* IgnoredEpiphany: Legree has a brief moment of surprise that Tom is still claiming to forgive him even as [[spoiler:he's being whipped to death]]. There's a hint that he might change his mind, but the moment passes and Legree resumes his vicious cruelty.
* IllGirl: Evangeline, who has tuberculosis.
* KnightInSourArmor: Tom, especially when on Legree's plantation.
* MagicalNegro: Tom, especially at the St. Clare home.
* ManlyTears: ''"[[{{Tearjerker}} George Shelby wept tears that honored his manly heart..."]]''
* MessianicArchetype: Tom models his life on Jesus, and does it well enough to shake the lifelong beliefs and habitual cruelties of almost every character he meets. Even Simon Legree, although that one only leads to an IgnoredEpiphany.
* NaiveEverygirl: Poor, poor Emmeline.
* NonRoyalPrincess: Evangeline, Miss Ophelia, Mrs. Alice Shelby, Mrs. Bird.
* OffingTheOffspring: [[spoiler: Cassie]] smothered her baby to save it from a life of slavery.
* PunchClockVillain: Most of the slave traders, auctioneers, and owners. Owning and selling slaves is simply part of their jobs; their aim is to earn money, and they'll be kind or cruel depending on what gives them the most profit. They're villains not primarily because of how they treat the slaves, but because they simply don't think the slaves are fully human beings. Their cruelty is just a matter of efficiency and profit.
* RedemptionEqualsDeath: [[spoiler:Augustine St. Clare]].
* RoyalBrat: St. Clare's nephew Alfred, though he gets better after Eva gives him a WhatTheHellHero.
* RichBitch: Mary St. Clare.
* ShelteredAristocrat: George and Alfred. St. Clair is a more cynical version.
* SlaveryIsASpecialKindOfEvil: A major theme.
* SouthernGentleman: Augustine St. Clair who represents the slave-owning class at its best. Tom nevertheless makes it clear to him that slavery is wrong even under the most benign circumstances.
* StylisticSuck: "Mas'r Seed me Cotch a Coon".
* SweetPollyOliver: [[spoiler: To escape to Canada with her family without being noticed, Eliza must [[ImportantHaircut cut her long hair]] and crossdress at some point. Reversely, little Harry becomes a pint-sized WholesomeCrossdresser and dress up like a little girl]].
* TalkToTheFist: After Simon Legree presses George Shelby's BerserkButton by mocking Shelby for "all this fuss, about" [[spoiler:Tom's murder]].
* TeamDad: Tom takes up this role pretty much towards ''everyone'' in the places he works at. Yes, even at Legree's horrible manse, where he helps the other slaves and they call him "Father Tom".
* TeamMom: Tom's wife Chloe.
** Arguably, also Miss Ophelia. Eva tries to be this, though she's obviously too young and sickly for it.
* TenderTears: Tom cries often, and so does George Shelby.
* TokenGoodTeammate: Though the story is about the evils of the slave trade, and it's heavily implied the more evil masters are more typical, Messrs. Shelby and St. Clare aren't so bad, as far as slave owners go.
** However, the author uses this to show that even "good" masters aren't good -- they may die or become impoverished, leaving the slaves to a cruel master; and even the slaves of a good master would rather be free employees.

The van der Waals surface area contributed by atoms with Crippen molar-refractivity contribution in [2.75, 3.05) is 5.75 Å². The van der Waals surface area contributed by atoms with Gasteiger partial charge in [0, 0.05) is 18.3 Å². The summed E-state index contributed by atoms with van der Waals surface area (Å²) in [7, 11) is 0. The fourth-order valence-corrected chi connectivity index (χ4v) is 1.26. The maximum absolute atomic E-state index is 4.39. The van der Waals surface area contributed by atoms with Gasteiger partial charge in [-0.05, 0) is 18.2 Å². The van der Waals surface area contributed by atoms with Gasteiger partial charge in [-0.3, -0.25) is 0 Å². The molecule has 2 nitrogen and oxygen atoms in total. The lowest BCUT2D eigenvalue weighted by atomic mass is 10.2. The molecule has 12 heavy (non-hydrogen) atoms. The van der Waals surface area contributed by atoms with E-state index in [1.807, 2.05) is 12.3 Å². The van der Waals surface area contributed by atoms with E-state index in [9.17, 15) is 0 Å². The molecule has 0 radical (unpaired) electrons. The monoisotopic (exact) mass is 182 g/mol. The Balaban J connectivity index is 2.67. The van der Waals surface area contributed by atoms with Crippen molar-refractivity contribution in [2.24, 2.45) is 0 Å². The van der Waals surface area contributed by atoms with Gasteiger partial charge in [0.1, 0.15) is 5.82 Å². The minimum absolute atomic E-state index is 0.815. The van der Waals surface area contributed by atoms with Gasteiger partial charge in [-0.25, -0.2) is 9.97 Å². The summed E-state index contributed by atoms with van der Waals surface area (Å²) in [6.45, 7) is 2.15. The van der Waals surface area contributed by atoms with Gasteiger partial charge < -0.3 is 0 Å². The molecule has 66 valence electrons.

* TomboyAndGirlyGirl: Topsy and Eva.
* TooGoodForThisSinfulEarth [[spoiler:Tom and little Evangeline]].
* UncleTomFoolery: The Trope Namer
** Which is a problem, because in the original novel Uncle Tom subverts the foolery: while he remains subservient because of his faith, Tom is still a strong, respected figure. It was the plays and movies that came out during the Jim Crow / segregation years that Uncle Tom was altered to be less "threatening" to white audiences.
* VeryLooselyBasedOnATrueStory: Stowe got the inspiration for Eliza's flight across the icy Ohio River from [[http://en.wikipedia.org/wiki/John_Rankin_%28abolitionist%29#The_real_Eliza an incident her abolition friend John Rankin]] told her on one of her visits to his home (and Underground Railroad hot-spot) along the river.

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!!Tropes unique to the 1914 film:

* AscendToAHigherPlaneOfExistence: Eva's soul is shown leaving her body and floating up to angels in Heaven. It's actually more like WingedSoulFliesOffAtDeath except she doesn't have wings. At the end Jim's soul ascends to meet Eva.
* {{Blackface}}: Played straight with Boots Wall and the character of Topsy, maybe because she is the most unpleasant stereotype. Averted with all the other slaves. Sam Lucas, who played Uncle Tom, is believed to be the first black actor to star in a film aimed at white audiences.
* CeilingCling: In a tree rather than a ceiling. Escaped slave Jim Vance hides in the branches of a tree while a slave-catcher posse nails a notice offering a reward for him to the trunk of said tree.
* TheFilmOfTheBook: Follows the novel pretty closely, minus all the parts that [[AdaptationDistillation had to be left out]] when making a 45-minute film.
* FreeRangeChildren: Eva is skipping along on the edge of a boat when, not surprisingly, she falls off into the river. In the novel she was rushing to the pier to meet her father.
* TimeSkip: Several, since the movie covers a couple of decades, but one is announced by a title card as two years later.